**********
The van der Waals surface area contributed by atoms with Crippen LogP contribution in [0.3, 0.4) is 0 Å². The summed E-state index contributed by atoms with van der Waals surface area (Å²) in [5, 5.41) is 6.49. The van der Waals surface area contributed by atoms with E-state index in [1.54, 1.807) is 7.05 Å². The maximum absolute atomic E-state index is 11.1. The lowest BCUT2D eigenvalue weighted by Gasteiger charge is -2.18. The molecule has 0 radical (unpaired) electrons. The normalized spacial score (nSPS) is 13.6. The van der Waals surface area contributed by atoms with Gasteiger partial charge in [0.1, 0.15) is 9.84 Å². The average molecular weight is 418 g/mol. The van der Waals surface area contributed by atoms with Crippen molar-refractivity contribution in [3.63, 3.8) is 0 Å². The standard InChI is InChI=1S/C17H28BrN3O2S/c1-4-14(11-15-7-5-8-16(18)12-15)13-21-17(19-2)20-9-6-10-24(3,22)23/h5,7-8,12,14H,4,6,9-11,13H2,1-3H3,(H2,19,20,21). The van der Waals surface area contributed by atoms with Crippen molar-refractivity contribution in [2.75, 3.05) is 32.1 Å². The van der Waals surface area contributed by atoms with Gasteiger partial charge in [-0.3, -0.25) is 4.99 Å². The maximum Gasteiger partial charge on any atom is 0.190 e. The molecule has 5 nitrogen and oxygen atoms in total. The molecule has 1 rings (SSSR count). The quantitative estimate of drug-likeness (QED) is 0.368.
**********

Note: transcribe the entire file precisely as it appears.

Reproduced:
The van der Waals surface area contributed by atoms with Crippen LogP contribution in [0.3, 0.4) is 0 Å². The summed E-state index contributed by atoms with van der Waals surface area (Å²) in [5, 5.41) is 6.49. The van der Waals surface area contributed by atoms with E-state index in [1.54, 1.807) is 7.05 Å². The maximum absolute atomic E-state index is 11.1. The lowest BCUT2D eigenvalue weighted by Gasteiger charge is -2.18. The molecule has 0 radical (unpaired) electrons. The normalized spacial score (nSPS) is 13.6. The van der Waals surface area contributed by atoms with Gasteiger partial charge in [0.1, 0.15) is 9.84 Å². The average molecular weight is 418 g/mol. The van der Waals surface area contributed by atoms with Crippen molar-refractivity contribution in [3.63, 3.8) is 0 Å². The standard InChI is InChI=1S/C17H28BrN3O2S/c1-4-14(11-15-7-5-8-16(18)12-15)13-21-17(19-2)20-9-6-10-24(3,22)23/h5,7-8,12,14H,4,6,9-11,13H2,1-3H3,(H2,19,20,21). The van der Waals surface area contributed by atoms with Crippen molar-refractivity contribution in [2.75, 3.05) is 32.1 Å². The van der Waals surface area contributed by atoms with Gasteiger partial charge in [-0.3, -0.25) is 4.99 Å². The maximum Gasteiger partial charge on any atom is 0.190 e. The molecule has 5 nitrogen and oxygen atoms in total. The molecule has 1 rings (SSSR count). The quantitative estimate of drug-likeness (QED) is 0.368.